The truth about JFK becomes the forbidden. Unfettered public discourse in mass communications becomes a permanent threat to the forces that murdered him. By making free and full public discourse into the forbidden, by repudiating integrity, the murder of Kennedy ensures a process by which pathology metastasizes, into nearly every institutional nook and cranny, within America, to this very day; and this pathology does incalculable harm to the rest of the planet, endangering even the human prospect itself. A society cannot escape the consequences of jettisoning integrity.
Integrity is an essential part of real science, sound public policy, social well-being, and for any real love and sanity worthy of the names.
Integrity brings us near to courage, and the faithful witness; close to Kennedy and Solzhenitsyn.
In Feb., 1959, John Kennedy, in a speech to the US Senate, despite the cold war context, suggests that “As a nation we think not of war but of peace, not of … conflict but of covenants of cooperation, not …imperialism but of … new states freshly risen to independence.”
In 1960, during the Presidential campaign, JFK reveals his view of the proper function of the Presidency: “The responsibility of the President, therefore, is especially great. He must serve as a catalyst, an energizer, the defender of the public good and the public interest against all the narrow private interests which operate in our society.” And later “I believe that our … whole constitutional system can only operate under a strong President.” (4)
Again, despite the context of the cold war, in his inaugural address Kennedy called for a unified global struggle against not communism but “the common enemies of mankind: tyranny, poverty, disease and war itself.”
In April of 1961, the Allen Dulles dominated CIA attempts to snare the rookie President Kennedy in a trap. The attack on Cuba at the Bay of Pigs, planned before Kennedy’s presidency, and involving CIA manipulation of both Eisenhower and Kennedy, includes the supposition that the President will feel compelled to authorize decisive US military support: but Kennedy refuses to do so, which inspires much hostility towards him. (5)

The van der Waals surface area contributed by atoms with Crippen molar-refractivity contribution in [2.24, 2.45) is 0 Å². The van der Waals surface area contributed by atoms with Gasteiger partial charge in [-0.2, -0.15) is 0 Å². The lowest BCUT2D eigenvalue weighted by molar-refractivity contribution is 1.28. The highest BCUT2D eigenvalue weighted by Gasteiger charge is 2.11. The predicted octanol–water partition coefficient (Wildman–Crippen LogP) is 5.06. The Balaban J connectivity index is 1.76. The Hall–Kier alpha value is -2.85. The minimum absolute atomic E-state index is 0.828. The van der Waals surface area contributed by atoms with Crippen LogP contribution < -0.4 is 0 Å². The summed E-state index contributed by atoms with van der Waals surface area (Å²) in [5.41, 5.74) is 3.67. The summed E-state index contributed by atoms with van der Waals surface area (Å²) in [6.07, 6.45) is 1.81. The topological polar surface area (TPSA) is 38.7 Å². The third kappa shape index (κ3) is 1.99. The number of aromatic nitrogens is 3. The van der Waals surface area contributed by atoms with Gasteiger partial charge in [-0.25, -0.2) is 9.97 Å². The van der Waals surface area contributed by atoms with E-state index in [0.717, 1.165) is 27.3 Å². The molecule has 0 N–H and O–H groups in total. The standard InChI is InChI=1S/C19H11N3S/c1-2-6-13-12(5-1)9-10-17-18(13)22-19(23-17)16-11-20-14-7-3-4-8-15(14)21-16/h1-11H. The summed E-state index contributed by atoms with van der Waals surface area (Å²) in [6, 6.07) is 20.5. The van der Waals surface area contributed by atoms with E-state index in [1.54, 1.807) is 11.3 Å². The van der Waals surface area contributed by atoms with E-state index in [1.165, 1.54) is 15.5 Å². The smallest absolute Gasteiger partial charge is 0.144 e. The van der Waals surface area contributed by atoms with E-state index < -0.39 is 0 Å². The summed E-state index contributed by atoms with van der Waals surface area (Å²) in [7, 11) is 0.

In July of 1961, at a National Security Council meeting, Kennedy is presented with a Pentagon plan for a surprise nuclear attack on the USSR. Kennedy is disgusted by the proposal; presumably the advocates of initiating a nuclear war are disgusted by his disgust. (6)
September 1961, Soviet leader Nikita Khrushchev initiates a secret pen pal correspondence with JFK, and Kennedy soon responds. What begins as largely a debate between adversaries, evolves into a back and forth increasingly friendly secret correspondence, focusing on the common themes of the pursuit of peace and the danger and horror of nuclear war. (7)
In 1961, Alexander Tvardovsky, editor of the leading literary journal in the USSR, Novy Mir, receives a manuscript that keeps him up all night, spellbound, reading and rereading: it is called Shch-854, written by an unknown, an A. Ryazanksy ; it is a short novel about one person’s single day in a Soviet prison camp. It is realistic; it broaches forbidden themes; it is well crafted: thus the chances of it being allowed to be published seem very slim. (8)